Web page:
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Invisibly Protecting your Digital Assets with Public Key Infrastructure - page 3

Understanding PKI

  • June 23, 2003
  • By Beth Cohen

Signatures are digital values that are computed from a key and the information being signed. When you sign a document with your private key, anyone can use your public key to decrypt the signature. This proves the document is from you. It is how PKI provides authentication. If you signed a second document with the same private key, the second signature would be different, which means a would-be forger cannot simply copy a signature from one document to another.

In organizations or situations where security is a major concern and many documents are signed and/or encrypted, the key pair used for signing is different from the key pair used for encrypting. This is because a key pair used for signing may need to have a very long lifetime compared with a key pair used for encryption.

Certificates are a kind of digital ID card that use your public key instead of your photo. Being sure of the other party's identity is just as important online as it is in traditional transactions. The idea behind certificates is that if you trust the identity, honesty, and procedures of certificate issuer "Jean," and "Jean" vouches for the identity of "Chris," you can trust that "Chris" is really "Chris" and not an impersonator. In this example, Jean is acting as a certificate authority (CA).

In addition to a public key, the certificate includes other information to identify its owner, as well as a timestamp that says when the certificate will expire. In the example above, the certificate would be signed by Jean using Jean's private key. Decrypting the certificate's signature with Jean's public key would prove that it came from Jean, and thus authenticate Chris' public key. Anyone who trusts Jean can also trust that the public key belongs to Chris, not someone else.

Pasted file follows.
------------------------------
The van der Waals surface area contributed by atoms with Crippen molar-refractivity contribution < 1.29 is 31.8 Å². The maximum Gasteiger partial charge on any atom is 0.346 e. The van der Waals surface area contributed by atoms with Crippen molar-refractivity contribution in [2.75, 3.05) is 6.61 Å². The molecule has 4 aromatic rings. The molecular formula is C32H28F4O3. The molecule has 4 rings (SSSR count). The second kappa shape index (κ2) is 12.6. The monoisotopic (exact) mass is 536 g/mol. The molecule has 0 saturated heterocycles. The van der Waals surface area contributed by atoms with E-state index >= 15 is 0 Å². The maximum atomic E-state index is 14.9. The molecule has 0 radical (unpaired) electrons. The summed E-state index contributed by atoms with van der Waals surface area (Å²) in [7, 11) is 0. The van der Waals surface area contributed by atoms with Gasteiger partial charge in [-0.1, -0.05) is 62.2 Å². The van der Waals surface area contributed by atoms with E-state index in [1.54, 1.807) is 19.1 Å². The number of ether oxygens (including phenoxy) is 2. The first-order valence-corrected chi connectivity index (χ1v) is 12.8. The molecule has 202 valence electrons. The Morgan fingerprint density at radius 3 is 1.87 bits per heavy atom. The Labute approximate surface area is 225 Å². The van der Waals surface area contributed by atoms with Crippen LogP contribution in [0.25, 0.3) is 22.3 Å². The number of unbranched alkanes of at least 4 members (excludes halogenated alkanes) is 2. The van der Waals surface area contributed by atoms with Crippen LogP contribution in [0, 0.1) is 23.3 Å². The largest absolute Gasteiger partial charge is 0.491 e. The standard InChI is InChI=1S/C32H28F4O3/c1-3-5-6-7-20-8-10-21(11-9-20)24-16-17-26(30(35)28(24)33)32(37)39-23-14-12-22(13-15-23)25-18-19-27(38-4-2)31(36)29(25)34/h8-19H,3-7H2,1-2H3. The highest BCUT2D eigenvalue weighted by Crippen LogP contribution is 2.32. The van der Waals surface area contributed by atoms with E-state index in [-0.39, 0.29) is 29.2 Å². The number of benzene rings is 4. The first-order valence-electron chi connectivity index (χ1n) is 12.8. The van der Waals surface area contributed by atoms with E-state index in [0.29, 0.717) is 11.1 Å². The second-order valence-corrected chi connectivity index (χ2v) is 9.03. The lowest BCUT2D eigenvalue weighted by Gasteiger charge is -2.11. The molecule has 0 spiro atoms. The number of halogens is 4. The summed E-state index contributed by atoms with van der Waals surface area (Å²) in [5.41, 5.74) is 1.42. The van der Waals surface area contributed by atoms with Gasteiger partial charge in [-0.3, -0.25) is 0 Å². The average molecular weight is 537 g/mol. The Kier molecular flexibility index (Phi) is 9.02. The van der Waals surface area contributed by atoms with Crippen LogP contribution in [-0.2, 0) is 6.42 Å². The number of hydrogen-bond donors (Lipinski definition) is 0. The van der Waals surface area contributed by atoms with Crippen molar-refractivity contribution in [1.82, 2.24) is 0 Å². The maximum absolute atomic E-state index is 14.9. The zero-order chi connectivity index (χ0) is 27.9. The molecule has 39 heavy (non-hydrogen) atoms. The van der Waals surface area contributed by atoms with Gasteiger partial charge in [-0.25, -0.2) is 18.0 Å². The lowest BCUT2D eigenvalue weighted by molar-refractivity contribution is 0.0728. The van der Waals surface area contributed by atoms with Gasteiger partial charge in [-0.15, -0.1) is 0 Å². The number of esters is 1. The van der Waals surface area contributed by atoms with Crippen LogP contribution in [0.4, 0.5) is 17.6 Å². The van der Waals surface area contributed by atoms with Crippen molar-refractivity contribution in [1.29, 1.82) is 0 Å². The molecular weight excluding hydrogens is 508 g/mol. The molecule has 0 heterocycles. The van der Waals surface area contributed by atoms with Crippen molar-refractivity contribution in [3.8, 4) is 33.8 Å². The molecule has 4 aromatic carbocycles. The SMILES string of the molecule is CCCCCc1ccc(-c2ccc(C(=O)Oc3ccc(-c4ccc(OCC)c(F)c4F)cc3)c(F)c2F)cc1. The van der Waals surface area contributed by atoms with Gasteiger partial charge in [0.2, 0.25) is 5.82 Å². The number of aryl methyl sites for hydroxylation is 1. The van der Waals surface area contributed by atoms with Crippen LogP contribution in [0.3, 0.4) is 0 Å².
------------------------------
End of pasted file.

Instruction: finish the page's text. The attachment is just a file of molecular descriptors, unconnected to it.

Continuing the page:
A Certificate Management System (CMS) is used by a CA to issue and manage certificates. Certificates may be revoked for administrative reasons, or perhaps because the private key associated with the public key in the certificate has been compromised. In this example, Jean would invalidate Chris' certificate if Chris' private key was compromised in some way. Jean's CMS places Chris' certificate on a Certificate Revocation List (CRL) when Jean revokes Chris' certificate.

The two most critical things done by a CA are protecting its private key and creating and following a comprehensive, documented procedure for validating the information in the certificates it issues. If the CA's private key were compromised, nobody could trust it or the certificates purportedly signed by it. Just as important, Jean must make sure that Chris really is Chris. This is a matter outside the realm of cryptography and IT. Depending on its thoroughness, the validation procedure can be costly. A CA may issue different grades of certificates, corresponding to different procedures used to validate identity.

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